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The Year's Best Science Fiction: Twenty-Fourth Annual Collection (Year's Best Science Fiction) Hardcover – 30 Jul 2007

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Product details

  • Hardcover: 672 pages
  • Publisher: Saint Martin's Griffin,U.S.; 24th edition (30 July 2007)
  • Language: English
  • ISBN-10: 0312363346
  • ISBN-13: 978-0312363345
  • Product Dimensions: 16.4 x 5.4 x 24.2 cm
  • Average Customer Review: 4.0 out of 5 stars  See all reviews (2 customer reviews)
  • Amazon Bestsellers Rank: 2,407,979 in Books (See Top 100 in Books)

Product Description

Review

Praise for THE YEAR'S BEST SCIENCE FICTION TWENTY-THIRD ANNUAL COLLECTION: "For a broad and eclectic overview of SF and its varieties, Dozois's huge anthology remains essential." -Gary K. Wolf, "LOCUS Magazine"" ""Gardner Dozois is of course the granddaddy of the annual anthology...His housebrick of a collection is the closest thing the field has to a single 'canon-forming' volume." -"Strange Horizons "magazine "

About the Author

GARDNER DOZOIS has been working in the science fiction field for more than thirty years. For twenty years he was the editor of "Asimov's Science Fiction," during which time he received the Hugo Award for Best Editor fifteen times.

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Format: Hardcover
For this collection Gardner Dozois selected SF stories which he considered as best amongst those published in 2006. The one from previous year was bad - but either 2006 was a better year or maybe Gardner Dozois was more inspired, because this anthology is way, WAY better than the horror from 2005.

As in earlier anthologies, for this one Gardner Dozois selected stories which he considered as the best or most important of the given year. This collection includes also a overview of what happened in SF (largely understood) in 2006 and at the end there is also the very useful section of "honourable mentions" - stories which couldn't be selected for this collection because of lack of space (and this is already a HUGE book!), but which were also of good quality.

Most stories are good, honest, solid stuff, with no less than six being VERY GOOD: "Where the golden apples grow", "Dead men walking" (the BEST in this collection), "Yellow card man" (SECOND BEST), "The Pacific mystery", "Okanoggan Falls" and "The town on blighted sea". On another hand for my personal taste there were also four real stinkers: "Julian: a Christmas story" (the most clichéd and predictable), "The house beyond your sky" (the worse), "The highway men" (the most stupid) and "Every hole is outlined" (the sickest).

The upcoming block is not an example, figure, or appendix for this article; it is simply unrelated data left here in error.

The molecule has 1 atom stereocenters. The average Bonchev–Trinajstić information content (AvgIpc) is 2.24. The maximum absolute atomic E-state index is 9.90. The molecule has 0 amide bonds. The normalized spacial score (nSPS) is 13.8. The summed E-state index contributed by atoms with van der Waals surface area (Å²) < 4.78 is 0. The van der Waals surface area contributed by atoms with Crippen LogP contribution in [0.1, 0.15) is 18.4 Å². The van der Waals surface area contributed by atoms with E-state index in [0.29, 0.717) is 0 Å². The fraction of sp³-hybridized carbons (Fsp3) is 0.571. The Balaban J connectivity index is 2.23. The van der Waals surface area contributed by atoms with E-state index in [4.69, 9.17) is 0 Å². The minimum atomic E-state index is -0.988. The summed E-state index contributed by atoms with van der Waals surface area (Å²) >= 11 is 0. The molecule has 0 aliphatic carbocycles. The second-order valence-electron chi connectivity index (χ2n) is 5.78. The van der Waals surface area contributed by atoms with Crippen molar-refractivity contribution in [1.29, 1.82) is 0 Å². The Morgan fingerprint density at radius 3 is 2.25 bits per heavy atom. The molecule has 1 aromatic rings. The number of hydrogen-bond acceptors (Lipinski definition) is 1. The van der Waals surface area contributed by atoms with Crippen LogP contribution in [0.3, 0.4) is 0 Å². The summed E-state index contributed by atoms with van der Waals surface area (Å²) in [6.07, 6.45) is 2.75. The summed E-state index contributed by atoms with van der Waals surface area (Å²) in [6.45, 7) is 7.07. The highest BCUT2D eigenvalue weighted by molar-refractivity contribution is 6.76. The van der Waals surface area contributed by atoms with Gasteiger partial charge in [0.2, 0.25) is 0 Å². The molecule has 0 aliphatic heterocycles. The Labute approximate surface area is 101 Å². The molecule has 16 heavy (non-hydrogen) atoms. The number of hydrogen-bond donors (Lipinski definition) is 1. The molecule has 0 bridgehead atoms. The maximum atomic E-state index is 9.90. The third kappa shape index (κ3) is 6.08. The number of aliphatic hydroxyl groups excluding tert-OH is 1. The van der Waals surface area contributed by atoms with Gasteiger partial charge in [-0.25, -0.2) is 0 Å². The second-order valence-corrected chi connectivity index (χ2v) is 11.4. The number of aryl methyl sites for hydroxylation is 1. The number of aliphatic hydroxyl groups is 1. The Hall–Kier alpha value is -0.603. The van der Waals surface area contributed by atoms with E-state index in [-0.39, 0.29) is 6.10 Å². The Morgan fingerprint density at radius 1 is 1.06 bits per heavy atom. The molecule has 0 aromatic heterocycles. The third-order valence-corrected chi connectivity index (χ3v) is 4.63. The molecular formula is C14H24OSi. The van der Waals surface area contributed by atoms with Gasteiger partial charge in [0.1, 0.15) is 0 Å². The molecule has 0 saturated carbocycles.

That being said, I cannot rate this collection five stars, mostly because of a generally depressed and pessimistic mood in most of those stories. There is not even one amongst them in which we could find at least an ounce of exhilarating joy that is usually associated (at least for me) with the exploration of new possibilities, new horizons, new discoveries, new knowledge; in fact there is virtually no joy associated with anything.
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Format: Hardcover
These 28 stories from 2006 are well-written, well-chosen and well-documented. The volume begins with a comprehensive summary of important events in the SF genre during 2006. The stories that follow are introduced by concise author bios, descriptions of major publications and intriguing story previews. All as Dozois readers have come to expect.

My six favorite stories are:

Alastair Reynolds' "Signal to Noise" stands out first of all as a story outside his usual high-tech, far-future universe. A near-future researcher sends a colleague to an alternate timeline where his recently-deceased wife is still alive. And their time together is limited.

Robert Reed's "Good Mountain" feels like a darker, more surreal version of a Frank Herbert Dune novel. Our characters flee disaster by riding a giant worm and intrigue against one another as their world warps beyond their experience or understanding.

Mary Rosenblum's "Home Movies" introduces a member of one of the world's newest professions, a trained rememberer who stores experiences to be sold and lost completely to her employer. Until she experiences some things worth remembering.

Greg Egan's "Riding the Crocodile" is space opera at its high-tech, futuristic best. A long-lived couple tire of existence and set themselves a near-impossible task as a culmination of their mortal spans. After much toil, they decide upon an ending.

Ken MacLeod's "The Highway Men" takes us to a bleak future in the United Kingdom filled with conflict and uncertainty--the kind of setting in which men become heroes.

Alastair Reynolds' "Nightingale" smuggles us along as a carefully-picked assault team works to bring a war criminal to justice. Any mission the whole team can walk away from is a success, is it not?

This book is good reading and highly recommended. There are few more rewarding ways to spend your time.
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Most Helpful Customer Reviews on Amazon.com (beta)

Amazon.com: HASH(0x90a38e40) out of 5 stars 16 reviews
68 of 70 people found the following review helpful
HASH(0x9086db10) out of 5 stars Strongest collection in years! 27 July 2007
By Brad Shorr - Published on Amazon.com
Format: Paperback Verified Purchase
"I, Row Boat," by Cory Doctorow. In this homage to Asimov, a battle of wits between a sentient coral reef and a sentient rowboat raises mind-bending questions about the nature of intelligence in a digitized future. B